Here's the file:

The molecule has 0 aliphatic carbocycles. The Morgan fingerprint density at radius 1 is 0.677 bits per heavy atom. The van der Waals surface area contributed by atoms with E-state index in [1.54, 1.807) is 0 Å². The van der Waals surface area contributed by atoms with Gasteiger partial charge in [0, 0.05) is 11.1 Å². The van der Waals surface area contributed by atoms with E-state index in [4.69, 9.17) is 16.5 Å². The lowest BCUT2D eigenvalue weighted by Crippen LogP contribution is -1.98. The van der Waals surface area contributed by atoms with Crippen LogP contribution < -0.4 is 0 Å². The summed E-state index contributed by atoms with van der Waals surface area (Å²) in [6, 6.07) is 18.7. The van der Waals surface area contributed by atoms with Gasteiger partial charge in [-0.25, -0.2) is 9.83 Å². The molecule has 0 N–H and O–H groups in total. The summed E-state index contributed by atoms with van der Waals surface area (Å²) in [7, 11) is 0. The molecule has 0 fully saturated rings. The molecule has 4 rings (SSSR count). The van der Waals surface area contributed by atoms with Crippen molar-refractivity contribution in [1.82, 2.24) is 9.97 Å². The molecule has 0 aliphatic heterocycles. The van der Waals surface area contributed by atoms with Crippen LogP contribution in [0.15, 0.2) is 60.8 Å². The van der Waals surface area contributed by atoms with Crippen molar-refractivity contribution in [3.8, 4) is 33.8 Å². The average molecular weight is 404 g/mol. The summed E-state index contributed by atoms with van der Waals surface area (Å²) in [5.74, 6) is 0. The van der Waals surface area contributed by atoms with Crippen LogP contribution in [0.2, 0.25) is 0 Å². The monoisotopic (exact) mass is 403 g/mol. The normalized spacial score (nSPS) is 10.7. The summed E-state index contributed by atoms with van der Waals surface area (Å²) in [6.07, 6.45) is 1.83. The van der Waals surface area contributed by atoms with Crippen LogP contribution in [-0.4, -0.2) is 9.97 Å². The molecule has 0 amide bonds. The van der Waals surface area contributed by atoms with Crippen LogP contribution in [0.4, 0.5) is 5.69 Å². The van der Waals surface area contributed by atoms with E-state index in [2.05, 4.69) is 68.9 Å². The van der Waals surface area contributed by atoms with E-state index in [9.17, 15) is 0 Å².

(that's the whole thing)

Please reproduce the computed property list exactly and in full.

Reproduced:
The molecule has 0 aliphatic carbocycles. The Morgan fingerprint density at radius 1 is 0.677 bits per heavy atom. The van der Waals surface area contributed by atoms with E-state index in [1.54, 1.807) is 0 Å². The van der Waals surface area contributed by atoms with Gasteiger partial charge in [0, 0.05) is 11.1 Å². The van der Waals surface area contributed by atoms with E-state index in [4.69, 9.17) is 16.5 Å². The lowest BCUT2D eigenvalue weighted by Crippen LogP contribution is -1.98. The van der Waals surface area contributed by atoms with Crippen LogP contribution < -0.4 is 0 Å². The summed E-state index contributed by atoms with van der Waals surface area (Å²) in [6, 6.07) is 18.7. The van der Waals surface area contributed by atoms with Gasteiger partial charge in [-0.25, -0.2) is 9.83 Å². The molecule has 0 N–H and O–H groups in total. The summed E-state index contributed by atoms with van der Waals surface area (Å²) in [7, 11) is 0. The molecule has 0 fully saturated rings. The molecule has 4 rings (SSSR count). The van der Waals surface area contributed by atoms with Crippen molar-refractivity contribution in [1.82, 2.24) is 9.97 Å². The molecule has 0 aliphatic heterocycles. The van der Waals surface area contributed by atoms with Crippen LogP contribution in [0.15, 0.2) is 60.8 Å². The van der Waals surface area contributed by atoms with Crippen molar-refractivity contribution in [3.8, 4) is 33.8 Å². The average molecular weight is 404 g/mol. The summed E-state index contributed by atoms with van der Waals surface area (Å²) in [5.74, 6) is 0. The van der Waals surface area contributed by atoms with Crippen LogP contribution in [0.2, 0.25) is 0 Å². The monoisotopic (exact) mass is 403 g/mol. The normalized spacial score (nSPS) is 10.7. The summed E-state index contributed by atoms with van der Waals surface area (Å²) in [6.07, 6.45) is 1.83. The van der Waals surface area contributed by atoms with Crippen LogP contribution in [-0.4, -0.2) is 9.97 Å². The molecule has 0 amide bonds. The van der Waals surface area contributed by atoms with Crippen LogP contribution in [0.4, 0.5) is 5.69 Å². The van der Waals surface area contributed by atoms with E-state index in [2.05, 4.69) is 68.9 Å². The van der Waals surface area contributed by atoms with E-state index in [9.17, 15) is 0 Å².